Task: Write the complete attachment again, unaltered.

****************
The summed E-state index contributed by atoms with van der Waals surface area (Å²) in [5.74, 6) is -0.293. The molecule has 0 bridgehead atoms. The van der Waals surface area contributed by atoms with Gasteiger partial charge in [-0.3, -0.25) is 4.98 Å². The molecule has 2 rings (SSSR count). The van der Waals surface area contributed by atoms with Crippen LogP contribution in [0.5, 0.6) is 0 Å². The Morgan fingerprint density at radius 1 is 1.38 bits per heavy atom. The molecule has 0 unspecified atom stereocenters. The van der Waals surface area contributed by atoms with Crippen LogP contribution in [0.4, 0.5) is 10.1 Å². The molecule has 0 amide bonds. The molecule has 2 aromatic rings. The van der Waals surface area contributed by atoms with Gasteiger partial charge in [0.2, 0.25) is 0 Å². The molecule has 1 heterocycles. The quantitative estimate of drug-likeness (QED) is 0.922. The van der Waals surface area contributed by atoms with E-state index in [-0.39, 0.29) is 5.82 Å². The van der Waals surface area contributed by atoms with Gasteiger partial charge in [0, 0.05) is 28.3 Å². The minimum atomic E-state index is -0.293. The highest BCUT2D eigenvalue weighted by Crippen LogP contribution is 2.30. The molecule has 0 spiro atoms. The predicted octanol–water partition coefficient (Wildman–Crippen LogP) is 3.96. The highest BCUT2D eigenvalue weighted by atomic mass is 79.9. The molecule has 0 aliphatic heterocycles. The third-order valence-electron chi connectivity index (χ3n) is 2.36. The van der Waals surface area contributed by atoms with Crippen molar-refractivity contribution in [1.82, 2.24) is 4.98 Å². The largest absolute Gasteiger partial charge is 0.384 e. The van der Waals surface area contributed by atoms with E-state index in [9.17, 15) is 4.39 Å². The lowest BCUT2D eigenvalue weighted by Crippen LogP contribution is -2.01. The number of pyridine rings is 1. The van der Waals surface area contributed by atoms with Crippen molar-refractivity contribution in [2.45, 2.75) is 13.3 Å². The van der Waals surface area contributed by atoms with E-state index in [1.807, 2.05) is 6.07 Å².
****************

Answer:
The summed E-state index contributed by atoms with van der Waals surface area (Å²) in [5.74, 6) is -0.293. The molecule has 0 bridgehead atoms. The van der Waals surface area contributed by atoms with Gasteiger partial charge in [-0.3, -0.25) is 4.98 Å². The molecule has 2 rings (SSSR count). The van der Waals surface area contributed by atoms with Crippen LogP contribution in [0.5, 0.6) is 0 Å². The Morgan fingerprint density at radius 1 is 1.38 bits per heavy atom. The molecule has 0 unspecified atom stereocenters. The van der Waals surface area contributed by atoms with Crippen LogP contribution in [0.4, 0.5) is 10.1 Å². The molecule has 0 amide bonds. The molecule has 2 aromatic rings. The van der Waals surface area contributed by atoms with Gasteiger partial charge in [0.2, 0.25) is 0 Å². The molecule has 1 heterocycles. The quantitative estimate of drug-likeness (QED) is 0.922. The van der Waals surface area contributed by atoms with E-state index in [-0.39, 0.29) is 5.82 Å². The van der Waals surface area contributed by atoms with Gasteiger partial charge in [0, 0.05) is 28.3 Å². The minimum atomic E-state index is -0.293. The highest BCUT2D eigenvalue weighted by Crippen LogP contribution is 2.30. The molecule has 0 spiro atoms. The predicted octanol–water partition coefficient (Wildman–Crippen LogP) is 3.96. The highest BCUT2D eigenvalue weighted by atomic mass is 79.9. The molecule has 0 aliphatic heterocycles. The third-order valence-electron chi connectivity index (χ3n) is 2.36. The van der Waals surface area contributed by atoms with Crippen molar-refractivity contribution in [1.82, 2.24) is 4.98 Å². The largest absolute Gasteiger partial charge is 0.384 e. The van der Waals surface area contributed by atoms with E-state index in [9.17, 15) is 4.39 Å². The lowest BCUT2D eigenvalue weighted by Crippen LogP contribution is -2.01. The number of pyridine rings is 1. The van der Waals surface area contributed by atoms with Crippen molar-refractivity contribution in [2.45, 2.75) is 13.3 Å². The van der Waals surface area contributed by atoms with E-state index in [1.807, 2.05) is 6.07 Å².